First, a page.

Think Think is a daily, topic-driven interview and call-in program hosted by Krys Boyd covering a wide variety of topics ranging from history, politics, current events, science, technology and emerging trends to food and wine, travel, adventure, and entertainment.
Think

Think

From KERA

Think is a daily, topic-driven interview and call-in program hosted by Krys Boyd covering a wide variety of topics ranging from history, politics, current events, science, technology and emerging trends to food and wine, travel, adventure, and entertainment.

Most Recent Episodes

The number one killer of creativity is fear

The rigor of scientific research might have unlocked the mystery of the creative spark. Pulitzer-Prize winning New York Times science reporter Matt Richtel joins host Krys Boyd to talk about creativity and what awakens it, the conditions where it thrives and what happens when it's blocked. His book is "Inspired: Understanding Creativity: A Journey Through Art, Science, and the Soul."

Inside a mind with severe ADHD

A diagnosis of severe ADHD can be hard to swallow, but it can also offer a new understanding of yourself. Rebecca Schiller is co-founder and trustee of the human rights organization Birthrights and a regular contributor to The Guardian. She joins host Krys Boyd to talk about her journey to be seen by specialists and about learning to navigate her life in a new way. Her book is "A Thousand Ways to Pay Attention: A Memoir of Coming Home to My Neurodivergent Mind."

Has the digital world broken American democracy?

It's pretty clear at this point that social media connects us and also divides us. Social psychologist Jonathan Haidt joins host Krys Boyd to discuss how tech companies have sowed rifts and how he says the communication breakdown means we are now being ruled by mob dynamics. His article in The Atlantic is called "After Babel."

The next disaster is coming. Are you ready?

From extreme weather events to plane crashes, disasters are always looming. Juliette Kayyem is Robert and Renee Belfer Senior Lecturer in Public Policy at Harvard's Kennedy School of Government, where she is faculty director of the Homeland Security Project and the Security and Global Health Project. She joins host Krys Boyd to discuss her approach to crisis management and why she feels like we're always a step behind. Her book is "The Devil Never Sleeps: Learning to Live in an Age of Disasters."

What a nurse didn't know until she became a patient

A diagnosis of breast cancer meant a nurse became the patient. Theresa Brown is an author and registered nurse, and she joins host Krys Boyd to discuss being on the other side of treatments, her frustrations with being reduced to her disease, and her worries that speaking up would make her a difficult patient and alienate the very doctors trying to save her. Her book is called "Healing: When a Nurse Becomes a Patient."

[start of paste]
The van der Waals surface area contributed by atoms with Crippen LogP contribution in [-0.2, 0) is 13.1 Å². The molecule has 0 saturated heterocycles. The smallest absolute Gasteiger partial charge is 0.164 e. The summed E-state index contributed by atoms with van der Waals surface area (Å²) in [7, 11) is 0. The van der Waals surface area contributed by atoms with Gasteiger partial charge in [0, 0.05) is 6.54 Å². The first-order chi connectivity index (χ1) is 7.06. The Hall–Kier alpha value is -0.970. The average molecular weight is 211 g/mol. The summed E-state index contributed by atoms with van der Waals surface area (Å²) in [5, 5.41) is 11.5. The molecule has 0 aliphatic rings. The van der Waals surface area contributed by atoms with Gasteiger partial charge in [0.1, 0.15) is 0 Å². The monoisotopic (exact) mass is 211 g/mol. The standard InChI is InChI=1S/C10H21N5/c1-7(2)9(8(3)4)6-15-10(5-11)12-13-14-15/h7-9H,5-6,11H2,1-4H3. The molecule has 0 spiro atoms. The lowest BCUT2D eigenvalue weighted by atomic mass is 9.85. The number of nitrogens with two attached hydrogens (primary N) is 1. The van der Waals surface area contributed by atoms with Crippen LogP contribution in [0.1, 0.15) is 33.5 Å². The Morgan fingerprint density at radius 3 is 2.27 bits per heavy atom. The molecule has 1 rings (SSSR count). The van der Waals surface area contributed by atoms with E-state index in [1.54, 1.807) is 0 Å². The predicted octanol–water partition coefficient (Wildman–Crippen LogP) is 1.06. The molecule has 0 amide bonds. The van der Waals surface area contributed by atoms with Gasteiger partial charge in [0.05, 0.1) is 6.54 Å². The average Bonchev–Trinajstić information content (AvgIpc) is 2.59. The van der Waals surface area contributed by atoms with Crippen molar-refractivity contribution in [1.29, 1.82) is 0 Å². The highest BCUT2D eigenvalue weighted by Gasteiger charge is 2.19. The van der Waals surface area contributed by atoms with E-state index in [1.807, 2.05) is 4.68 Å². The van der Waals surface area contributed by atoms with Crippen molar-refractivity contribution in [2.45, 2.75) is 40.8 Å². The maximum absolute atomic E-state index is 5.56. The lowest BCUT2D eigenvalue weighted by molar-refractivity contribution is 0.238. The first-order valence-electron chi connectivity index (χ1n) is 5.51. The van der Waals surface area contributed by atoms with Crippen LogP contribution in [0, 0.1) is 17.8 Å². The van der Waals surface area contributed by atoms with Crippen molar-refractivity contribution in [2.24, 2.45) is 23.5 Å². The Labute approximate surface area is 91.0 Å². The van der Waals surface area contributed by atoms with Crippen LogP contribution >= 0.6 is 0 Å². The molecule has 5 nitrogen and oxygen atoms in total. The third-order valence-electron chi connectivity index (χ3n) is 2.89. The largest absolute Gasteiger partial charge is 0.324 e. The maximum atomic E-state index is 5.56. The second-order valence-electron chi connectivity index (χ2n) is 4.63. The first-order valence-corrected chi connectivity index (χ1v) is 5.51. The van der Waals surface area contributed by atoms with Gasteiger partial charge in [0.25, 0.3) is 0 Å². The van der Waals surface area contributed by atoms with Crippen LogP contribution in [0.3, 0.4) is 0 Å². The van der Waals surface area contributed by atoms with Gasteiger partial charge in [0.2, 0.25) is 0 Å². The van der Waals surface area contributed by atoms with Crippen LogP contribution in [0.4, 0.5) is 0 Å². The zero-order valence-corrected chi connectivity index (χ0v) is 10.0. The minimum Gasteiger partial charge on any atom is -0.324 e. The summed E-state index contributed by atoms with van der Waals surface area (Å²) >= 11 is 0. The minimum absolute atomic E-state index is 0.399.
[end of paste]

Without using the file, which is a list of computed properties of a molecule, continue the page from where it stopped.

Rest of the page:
Dying insects and migrating trees: our planet in peril

Of all the species on Earth, humans have easily had the biggest impact. This hour, we'll look at how our actions have affected everything from the bug population to the plants and trees many animals call home. And we'll talk about the possibility of reviving creatures that have gone extinct.... and if we should?

How Shakespeare killed off his characters

To be or not to be? That might be a better question for science than Shakespeare. Kathryn Harkup joins host Krys Boyd to talk about the many ways The Bard killed off his characters, their feasibility in real life and how audiences of the day would've reacted to the dramatic demises. Her book is "Death By Shakespeare: Snakebites, Stabbings and Broken Hearts."

Beyond batteries: What we need to store renewable energy

If there is to be a shift to renewable energy, there must be a focus on developing batteries that can meet the challenge. New Yorker contributing writer Matthew Hutson joins host Krys Boyd to discuss why there needs to be 100-times more storage for renewables by 2040, and why that goal is currently out of reach. His article is "The Renewable-Energy Revolution Will Need Renewable Storage."

A Planet Money journalist on the man who made bond trading sexy

The bond market is high risk, high reward and cutthroat. Mary Childs is co-host and correspondent for NPR's "Planet Money" podcast. She joins host Krys Boyd to talk about Bill Gross, known as "The Bond King," his rise to the top of a volatile world and his eventual undoing. Her book is "The Bond King: How One Man Made a Market, Built an Empire, and Lost It All."

Your attitude about aging could be a self-fulfilling prophecy

It might not be aging that causes health decline, but ageism. Becca Levy is a professor of epidemiology at the Yale School of Public Health and a professor of psychology at Yale. She joins host Krys Boyd to discuss the beliefs around aging and how policy changes and positive thinking can create successful outcomes. Her book is "Breaking the Age Code: How Your Beliefs About Aging Determine How Long and Well You Live."